Meeting in the middle: Bottom-up and top-down scaling approaches

TitleMeeting in the middle: Bottom-up and top-down scaling approaches
Publication TypeConference Paper
Year of Publication2002
AuthorsCoughenour M., Goslee S.C., Pielke R.
Conference Name17th Annual Symposium, US-International Association for Landscape Ecology
Date PublishedApril 23-25, 200
Conference LocationLincoln, NE
ARIS Log Number152501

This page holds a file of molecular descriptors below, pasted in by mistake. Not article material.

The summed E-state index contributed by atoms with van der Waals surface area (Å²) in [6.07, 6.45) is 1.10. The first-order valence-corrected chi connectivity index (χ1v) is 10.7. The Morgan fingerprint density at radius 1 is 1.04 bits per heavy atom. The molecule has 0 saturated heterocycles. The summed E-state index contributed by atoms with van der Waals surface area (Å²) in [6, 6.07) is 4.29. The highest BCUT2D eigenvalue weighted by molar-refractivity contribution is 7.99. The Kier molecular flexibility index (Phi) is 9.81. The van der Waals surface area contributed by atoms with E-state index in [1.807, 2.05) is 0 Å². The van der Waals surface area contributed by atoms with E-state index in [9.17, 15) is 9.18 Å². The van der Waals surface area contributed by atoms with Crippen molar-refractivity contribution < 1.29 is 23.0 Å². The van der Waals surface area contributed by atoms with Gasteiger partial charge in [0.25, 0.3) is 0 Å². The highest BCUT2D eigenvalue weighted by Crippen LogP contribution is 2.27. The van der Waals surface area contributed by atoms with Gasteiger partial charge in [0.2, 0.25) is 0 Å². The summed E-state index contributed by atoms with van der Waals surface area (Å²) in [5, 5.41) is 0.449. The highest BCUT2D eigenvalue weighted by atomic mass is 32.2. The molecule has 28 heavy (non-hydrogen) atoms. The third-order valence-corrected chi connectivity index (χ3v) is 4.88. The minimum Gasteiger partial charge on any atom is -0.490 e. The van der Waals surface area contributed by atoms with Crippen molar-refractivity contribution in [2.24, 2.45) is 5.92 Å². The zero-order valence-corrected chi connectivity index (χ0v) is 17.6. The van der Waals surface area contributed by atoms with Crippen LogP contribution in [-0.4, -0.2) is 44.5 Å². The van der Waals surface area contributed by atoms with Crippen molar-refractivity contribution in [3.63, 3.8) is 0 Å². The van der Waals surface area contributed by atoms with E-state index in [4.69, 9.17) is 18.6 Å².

AbstractMany ecologists measure ecosystem processes and characteristics over a small area and then extrapolate to a larger spatial extent (bottom-up scaling). Others use tools such as global circulation models to study processes over an extremely large region and then use those results at finer spatial scales (top-down scaling). Since most ecological management takes place at the landscape scale, it is essential to understand how both finer and coarser processes function at that level. We discuss applications of bottom-up and top-down scaling and illustrate general recommendations and specific pitfalls, emphasizing the similarities between the two approaches. Examples are given of the use and misuse of downscaling large-scale atmospheric data for use as input to vegetation and biogeochemical models. Top-down scaling is also used to apply data from global vegetation models to scales at which management decisions are made. Bottom-up scaling is required to aggregate land surface heterogeneities for use in describing fluxes into and out of the atmosphere and for extrapolating vegetation data from sampling plots to larger areas. Both scaling up and scaling down are needed to understand ecosystem functions at the landscape scale so that we can make accurate predictions and effective management decisions.